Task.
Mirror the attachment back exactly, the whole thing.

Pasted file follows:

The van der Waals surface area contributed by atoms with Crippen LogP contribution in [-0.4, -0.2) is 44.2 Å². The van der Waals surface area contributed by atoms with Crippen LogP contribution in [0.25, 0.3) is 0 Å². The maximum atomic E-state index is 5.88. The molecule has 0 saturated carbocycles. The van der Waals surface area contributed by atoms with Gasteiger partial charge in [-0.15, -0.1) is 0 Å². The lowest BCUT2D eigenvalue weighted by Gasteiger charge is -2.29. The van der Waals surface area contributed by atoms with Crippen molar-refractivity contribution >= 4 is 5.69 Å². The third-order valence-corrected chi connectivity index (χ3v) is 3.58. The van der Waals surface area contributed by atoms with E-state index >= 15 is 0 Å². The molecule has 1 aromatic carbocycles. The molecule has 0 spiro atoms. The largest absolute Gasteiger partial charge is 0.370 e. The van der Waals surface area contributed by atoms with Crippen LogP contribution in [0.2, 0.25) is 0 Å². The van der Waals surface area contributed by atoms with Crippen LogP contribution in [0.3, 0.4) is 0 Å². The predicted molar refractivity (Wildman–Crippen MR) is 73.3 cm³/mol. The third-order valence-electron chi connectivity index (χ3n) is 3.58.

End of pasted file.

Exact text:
The van der Waals surface area contributed by atoms with Crippen LogP contribution in [-0.4, -0.2) is 44.2 Å². The van der Waals surface area contributed by atoms with Crippen LogP contribution in [0.25, 0.3) is 0 Å². The maximum atomic E-state index is 5.88. The molecule has 0 saturated carbocycles. The van der Waals surface area contributed by atoms with Gasteiger partial charge in [-0.15, -0.1) is 0 Å². The lowest BCUT2D eigenvalue weighted by Gasteiger charge is -2.29. The van der Waals surface area contributed by atoms with Crippen molar-refractivity contribution >= 4 is 5.69 Å². The third-order valence-corrected chi connectivity index (χ3v) is 3.58. The van der Waals surface area contributed by atoms with E-state index >= 15 is 0 Å². The molecule has 1 aromatic carbocycles. The molecule has 0 spiro atoms. The largest absolute Gasteiger partial charge is 0.370 e. The van der Waals surface area contributed by atoms with Crippen LogP contribution in [0.2, 0.25) is 0 Å². The van der Waals surface area contributed by atoms with Crippen LogP contribution in [0.3, 0.4) is 0 Å². The predicted molar refractivity (Wildman–Crippen MR) is 73.3 cm³/mol. The third-order valence-electron chi connectivity index (χ3n) is 3.58.